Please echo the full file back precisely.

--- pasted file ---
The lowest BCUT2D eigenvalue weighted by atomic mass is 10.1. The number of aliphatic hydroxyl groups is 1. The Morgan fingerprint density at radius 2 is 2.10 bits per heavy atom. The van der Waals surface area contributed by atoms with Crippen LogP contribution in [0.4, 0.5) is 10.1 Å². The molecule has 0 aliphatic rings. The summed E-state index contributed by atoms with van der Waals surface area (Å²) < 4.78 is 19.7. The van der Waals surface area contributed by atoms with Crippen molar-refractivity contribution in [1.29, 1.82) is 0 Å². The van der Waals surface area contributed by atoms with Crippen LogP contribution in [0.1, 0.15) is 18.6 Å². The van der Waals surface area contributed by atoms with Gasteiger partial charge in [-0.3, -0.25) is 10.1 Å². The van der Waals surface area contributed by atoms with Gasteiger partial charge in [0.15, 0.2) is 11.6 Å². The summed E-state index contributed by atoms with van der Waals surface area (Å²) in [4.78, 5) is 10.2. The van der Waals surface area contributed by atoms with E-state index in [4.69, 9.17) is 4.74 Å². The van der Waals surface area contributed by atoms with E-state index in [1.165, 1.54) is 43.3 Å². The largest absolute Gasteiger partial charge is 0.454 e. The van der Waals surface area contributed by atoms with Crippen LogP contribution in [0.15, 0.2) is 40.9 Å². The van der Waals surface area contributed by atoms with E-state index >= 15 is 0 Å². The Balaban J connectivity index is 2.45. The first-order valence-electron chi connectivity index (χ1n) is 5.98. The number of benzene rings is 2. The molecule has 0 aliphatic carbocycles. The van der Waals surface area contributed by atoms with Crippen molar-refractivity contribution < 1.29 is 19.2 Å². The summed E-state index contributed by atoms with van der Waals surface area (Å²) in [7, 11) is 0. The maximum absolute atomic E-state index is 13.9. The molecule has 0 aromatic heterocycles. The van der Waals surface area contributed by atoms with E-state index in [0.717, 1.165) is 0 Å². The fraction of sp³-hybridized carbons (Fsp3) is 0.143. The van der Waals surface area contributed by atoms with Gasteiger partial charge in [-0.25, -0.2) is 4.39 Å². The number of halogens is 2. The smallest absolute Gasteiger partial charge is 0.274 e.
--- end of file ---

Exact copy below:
The lowest BCUT2D eigenvalue weighted by atomic mass is 10.1. The number of aliphatic hydroxyl groups is 1. The Morgan fingerprint density at radius 2 is 2.10 bits per heavy atom. The van der Waals surface area contributed by atoms with Crippen LogP contribution in [0.4, 0.5) is 10.1 Å². The molecule has 0 aliphatic rings. The summed E-state index contributed by atoms with van der Waals surface area (Å²) < 4.78 is 19.7. The van der Waals surface area contributed by atoms with Crippen molar-refractivity contribution in [1.29, 1.82) is 0 Å². The van der Waals surface area contributed by atoms with Crippen LogP contribution in [0.1, 0.15) is 18.6 Å². The van der Waals surface area contributed by atoms with Gasteiger partial charge in [-0.3, -0.25) is 10.1 Å². The van der Waals surface area contributed by atoms with Gasteiger partial charge in [0.15, 0.2) is 11.6 Å². The summed E-state index contributed by atoms with van der Waals surface area (Å²) in [4.78, 5) is 10.2. The van der Waals surface area contributed by atoms with E-state index in [4.69, 9.17) is 4.74 Å². The van der Waals surface area contributed by atoms with E-state index in [1.165, 1.54) is 43.3 Å². The largest absolute Gasteiger partial charge is 0.454 e. The van der Waals surface area contributed by atoms with Crippen LogP contribution in [0.15, 0.2) is 40.9 Å². The van der Waals surface area contributed by atoms with E-state index >= 15 is 0 Å². The Balaban J connectivity index is 2.45. The first-order valence-electron chi connectivity index (χ1n) is 5.98. The number of benzene rings is 2. The molecule has 0 aliphatic carbocycles. The van der Waals surface area contributed by atoms with Crippen molar-refractivity contribution < 1.29 is 19.2 Å². The summed E-state index contributed by atoms with van der Waals surface area (Å²) in [7, 11) is 0. The maximum absolute atomic E-state index is 13.9. The molecule has 0 aromatic heterocycles. The van der Waals surface area contributed by atoms with E-state index in [0.717, 1.165) is 0 Å². The fraction of sp³-hybridized carbons (Fsp3) is 0.143. The van der Waals surface area contributed by atoms with Gasteiger partial charge in [-0.25, -0.2) is 4.39 Å². The number of halogens is 2. The smallest absolute Gasteiger partial charge is 0.274 e.